The Hughes Hatchery at the north end of Lagoon Pond in Oak Bluffs looks like it was decorated by a mad scientist with a warehouse of aquarium equipment. Towering tubes hold bubbling green and yellow liquid, while an elevated blue tub serves as a playground for baby scallops, floating in the water like toddlers learning to walk.
Along the right wall, among churning goblets of varying colors and opacity, is a jug of clear water. In it, imperfect spheres of spiny auburn algae swirl in bubbler-induced turbulence.
This is gracilaria, a red algae used as food and as raw material for laboratory equipment. Its cultivation is a multi-billion dollar industry, but it has never been commercialized on the island. With the help of scientists on the island and beyond, Greg and Dan Martino, owners of Cottage City Oysters, aim to change that.
Last year, the Oak Bluffs Oyster Society received a grant from the Sustainable Agriculture Research and Education (SARE) program to conduct research into the cultivation and marketing of gracilaria in the area.
“We were looking for a summer seaweed,” Dan Martino said. “We already grow kelp on the farm, but it’s a winter only seaweed, and with climate change we’re seeing shorter and shorter growing seasons every year. Guess in a decade kelp won’t even be growing here. »
Innovation-minded producers are usually prioritized for grants, said Emma Green-Beach, executive director of Martha’s Vineyard Shellfish Group. She teamed up with Cottage City, helping them with the technical aspects of the process, along with Dr. Emma Cross of Southern Connecticut State University.
But the innovation needed to bring gracilaria to market is not just technical. Seaweed as a food has historically had a negligible market in the United States. They’re governed by a kind of circular logic, Ms. Green-Beach explained: “People don’t eat it because they can’t buy it, because the stores don’t have stock. because nobody grows it, because people don’t buy it, etc.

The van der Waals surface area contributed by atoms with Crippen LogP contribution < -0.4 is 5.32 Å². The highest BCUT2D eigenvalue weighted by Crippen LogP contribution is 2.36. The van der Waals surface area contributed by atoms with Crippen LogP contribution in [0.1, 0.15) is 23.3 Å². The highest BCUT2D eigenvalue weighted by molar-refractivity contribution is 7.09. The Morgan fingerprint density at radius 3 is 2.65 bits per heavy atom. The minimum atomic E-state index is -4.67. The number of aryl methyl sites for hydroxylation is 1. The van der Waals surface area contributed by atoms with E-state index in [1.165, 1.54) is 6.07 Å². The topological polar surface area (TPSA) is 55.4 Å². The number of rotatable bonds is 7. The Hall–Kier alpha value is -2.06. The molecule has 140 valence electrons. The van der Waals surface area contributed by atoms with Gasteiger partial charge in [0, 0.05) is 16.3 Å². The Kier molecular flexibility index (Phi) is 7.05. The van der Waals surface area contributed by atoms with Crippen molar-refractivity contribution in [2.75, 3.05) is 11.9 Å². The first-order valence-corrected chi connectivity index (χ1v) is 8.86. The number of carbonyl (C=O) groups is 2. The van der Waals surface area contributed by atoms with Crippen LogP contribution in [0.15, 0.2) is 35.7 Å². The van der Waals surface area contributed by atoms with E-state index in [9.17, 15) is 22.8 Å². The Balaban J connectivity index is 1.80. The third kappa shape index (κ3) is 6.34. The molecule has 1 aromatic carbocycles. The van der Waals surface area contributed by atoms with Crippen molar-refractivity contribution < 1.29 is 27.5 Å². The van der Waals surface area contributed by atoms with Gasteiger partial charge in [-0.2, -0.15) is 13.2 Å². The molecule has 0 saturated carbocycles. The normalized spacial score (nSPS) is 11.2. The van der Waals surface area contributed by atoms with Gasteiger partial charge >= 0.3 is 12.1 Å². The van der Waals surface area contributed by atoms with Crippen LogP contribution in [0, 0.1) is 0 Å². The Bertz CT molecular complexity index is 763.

A major component of the project will be to increase local awareness and interest in seaweed as an ingredient. Cottage City will be offering free samples to patrons of the Farmers Market, as well as giveaways to Island chefs for culinary experimentation.
The seaweed is, of course, salty, with a sweet ocean flavor that stops short of the fish. “The texture is really great,” Mr. Martino said as he crunched on a fresh piece of the ocean, “put some vinegar and oil on it, and you have a fluffy salad.”
So far, the crop of garcilaria they have selected has been grown under controlled conditions, under the watchful eyes of Mrs. Green-Beach and Nick Cranston, a recent graduate of a regional high school and recipient of a Vineyard Vision scholarship. , who will study marine biology at Tulane. . It grows prodigiously and the Martino brothers hope to replant it on lines next to their shells this week. They also hope that the intercropping strategy will be beneficial for both crops.
A growing body of research points to a positive relationship between algal culture and bivalve growth, Green-Beach said. “Macro algae absorb excess carbon dioxide from the water,” she explained, “which could otherwise make the ocean more acidic and give seashells softer shells.” Algae, too, could benefit from this relationship since they can benefit from the ammonia that bivalves release as waste.
Aquaculture is a fickle thing and the team expects mixed results in this first year of the grant process. They hope to increase production next year, hopefully after a few chefs have developed a taste for this stuff.
“I think a lot of people like the idea of seaweed,” Dan Martino said. “There’s just no way to get it.”